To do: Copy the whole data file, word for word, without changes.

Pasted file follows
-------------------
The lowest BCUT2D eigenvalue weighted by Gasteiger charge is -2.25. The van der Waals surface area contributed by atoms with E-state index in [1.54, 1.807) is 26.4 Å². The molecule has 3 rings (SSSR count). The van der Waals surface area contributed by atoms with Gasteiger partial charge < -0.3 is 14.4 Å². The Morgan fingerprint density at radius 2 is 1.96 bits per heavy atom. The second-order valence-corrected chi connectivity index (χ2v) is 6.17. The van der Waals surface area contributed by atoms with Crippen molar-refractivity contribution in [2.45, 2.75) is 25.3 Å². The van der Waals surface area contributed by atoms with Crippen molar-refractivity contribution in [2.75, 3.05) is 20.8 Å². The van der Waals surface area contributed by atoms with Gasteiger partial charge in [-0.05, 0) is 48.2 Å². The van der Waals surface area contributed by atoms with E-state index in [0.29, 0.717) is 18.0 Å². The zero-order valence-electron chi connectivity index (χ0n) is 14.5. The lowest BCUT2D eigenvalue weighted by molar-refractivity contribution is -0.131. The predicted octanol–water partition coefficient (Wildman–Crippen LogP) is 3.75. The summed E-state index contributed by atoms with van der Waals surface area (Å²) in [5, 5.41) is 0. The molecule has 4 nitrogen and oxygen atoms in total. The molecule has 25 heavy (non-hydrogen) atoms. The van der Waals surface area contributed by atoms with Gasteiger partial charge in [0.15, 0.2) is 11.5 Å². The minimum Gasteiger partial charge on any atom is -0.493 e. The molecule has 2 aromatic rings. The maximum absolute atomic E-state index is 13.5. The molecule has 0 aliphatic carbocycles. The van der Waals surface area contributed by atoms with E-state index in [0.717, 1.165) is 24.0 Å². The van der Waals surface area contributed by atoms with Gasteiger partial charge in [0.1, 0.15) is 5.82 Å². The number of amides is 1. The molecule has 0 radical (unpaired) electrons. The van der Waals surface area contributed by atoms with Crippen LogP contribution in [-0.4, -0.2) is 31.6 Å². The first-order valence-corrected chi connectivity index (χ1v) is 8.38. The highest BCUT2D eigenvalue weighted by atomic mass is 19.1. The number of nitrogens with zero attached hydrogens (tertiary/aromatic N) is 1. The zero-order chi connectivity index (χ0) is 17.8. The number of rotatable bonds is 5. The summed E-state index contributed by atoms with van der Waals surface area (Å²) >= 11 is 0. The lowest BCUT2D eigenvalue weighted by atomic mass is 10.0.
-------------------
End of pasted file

The lowest BCUT2D eigenvalue weighted by Gasteiger charge is -2.25. The van der Waals surface area contributed by atoms with E-state index in [1.54, 1.807) is 26.4 Å². The molecule has 3 rings (SSSR count). The van der Waals surface area contributed by atoms with Gasteiger partial charge < -0.3 is 14.4 Å². The Morgan fingerprint density at radius 2 is 1.96 bits per heavy atom. The second-order valence-corrected chi connectivity index (χ2v) is 6.17. The van der Waals surface area contributed by atoms with Crippen molar-refractivity contribution in [2.45, 2.75) is 25.3 Å². The van der Waals surface area contributed by atoms with Crippen molar-refractivity contribution in [2.75, 3.05) is 20.8 Å². The van der Waals surface area contributed by atoms with Gasteiger partial charge in [-0.05, 0) is 48.2 Å². The van der Waals surface area contributed by atoms with E-state index in [0.29, 0.717) is 18.0 Å². The zero-order valence-electron chi connectivity index (χ0n) is 14.5. The lowest BCUT2D eigenvalue weighted by molar-refractivity contribution is -0.131. The predicted octanol–water partition coefficient (Wildman–Crippen LogP) is 3.75. The summed E-state index contributed by atoms with van der Waals surface area (Å²) in [5, 5.41) is 0. The molecule has 4 nitrogen and oxygen atoms in total. The molecule has 25 heavy (non-hydrogen) atoms. The van der Waals surface area contributed by atoms with Gasteiger partial charge in [0.15, 0.2) is 11.5 Å². The minimum Gasteiger partial charge on any atom is -0.493 e. The molecule has 2 aromatic rings. The maximum absolute atomic E-state index is 13.5. The molecule has 0 aliphatic carbocycles. The van der Waals surface area contributed by atoms with E-state index in [0.717, 1.165) is 24.0 Å². The van der Waals surface area contributed by atoms with Gasteiger partial charge in [0.1, 0.15) is 5.82 Å². The number of amides is 1. The molecule has 0 radical (unpaired) electrons. The van der Waals surface area contributed by atoms with Crippen LogP contribution in [-0.4, -0.2) is 31.6 Å². The first-order valence-corrected chi connectivity index (χ1v) is 8.38. The highest BCUT2D eigenvalue weighted by atomic mass is 19.1. The number of nitrogens with zero attached hydrogens (tertiary/aromatic N) is 1. The zero-order chi connectivity index (χ0) is 17.8. The number of rotatable bonds is 5. The summed E-state index contributed by atoms with van der Waals surface area (Å²) >= 11 is 0. The lowest BCUT2D eigenvalue weighted by atomic mass is 10.0.